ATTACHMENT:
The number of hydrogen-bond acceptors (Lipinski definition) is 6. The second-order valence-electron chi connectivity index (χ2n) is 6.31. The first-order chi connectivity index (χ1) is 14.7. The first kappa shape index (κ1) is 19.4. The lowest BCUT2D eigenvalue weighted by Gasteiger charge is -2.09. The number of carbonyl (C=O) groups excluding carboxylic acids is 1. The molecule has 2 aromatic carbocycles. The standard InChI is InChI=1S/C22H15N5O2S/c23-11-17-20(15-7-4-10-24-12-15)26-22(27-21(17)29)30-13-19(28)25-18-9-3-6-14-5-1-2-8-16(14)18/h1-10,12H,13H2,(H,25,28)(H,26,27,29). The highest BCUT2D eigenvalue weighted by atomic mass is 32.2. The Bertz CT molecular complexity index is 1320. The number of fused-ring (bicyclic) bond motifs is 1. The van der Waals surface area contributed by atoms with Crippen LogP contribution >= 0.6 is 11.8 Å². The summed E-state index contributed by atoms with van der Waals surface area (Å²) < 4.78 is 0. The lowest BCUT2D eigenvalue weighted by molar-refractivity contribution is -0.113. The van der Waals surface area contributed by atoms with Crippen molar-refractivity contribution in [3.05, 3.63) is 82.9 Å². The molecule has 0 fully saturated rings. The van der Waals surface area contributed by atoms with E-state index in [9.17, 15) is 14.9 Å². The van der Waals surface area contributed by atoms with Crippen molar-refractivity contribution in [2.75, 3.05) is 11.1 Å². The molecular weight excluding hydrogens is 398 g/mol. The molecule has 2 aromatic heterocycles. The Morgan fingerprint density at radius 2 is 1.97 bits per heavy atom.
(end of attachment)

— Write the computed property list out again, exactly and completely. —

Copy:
The number of hydrogen-bond acceptors (Lipinski definition) is 6. The second-order valence-electron chi connectivity index (χ2n) is 6.31. The first-order chi connectivity index (χ1) is 14.7. The first kappa shape index (κ1) is 19.4. The lowest BCUT2D eigenvalue weighted by Gasteiger charge is -2.09. The number of carbonyl (C=O) groups excluding carboxylic acids is 1. The molecule has 2 aromatic carbocycles. The standard InChI is InChI=1S/C22H15N5O2S/c23-11-17-20(15-7-4-10-24-12-15)26-22(27-21(17)29)30-13-19(28)25-18-9-3-6-14-5-1-2-8-16(14)18/h1-10,12H,13H2,(H,25,28)(H,26,27,29). The highest BCUT2D eigenvalue weighted by atomic mass is 32.2. The Bertz CT molecular complexity index is 1320. The number of fused-ring (bicyclic) bond motifs is 1. The van der Waals surface area contributed by atoms with Crippen LogP contribution >= 0.6 is 11.8 Å². The summed E-state index contributed by atoms with van der Waals surface area (Å²) < 4.78 is 0. The lowest BCUT2D eigenvalue weighted by molar-refractivity contribution is -0.113. The van der Waals surface area contributed by atoms with Crippen molar-refractivity contribution in [3.05, 3.63) is 82.9 Å². The molecule has 0 fully saturated rings. The van der Waals surface area contributed by atoms with E-state index in [9.17, 15) is 14.9 Å². The van der Waals surface area contributed by atoms with Crippen molar-refractivity contribution in [2.75, 3.05) is 11.1 Å². The molecular weight excluding hydrogens is 398 g/mol. The molecule has 2 aromatic heterocycles. The Morgan fingerprint density at radius 2 is 1.97 bits per heavy atom.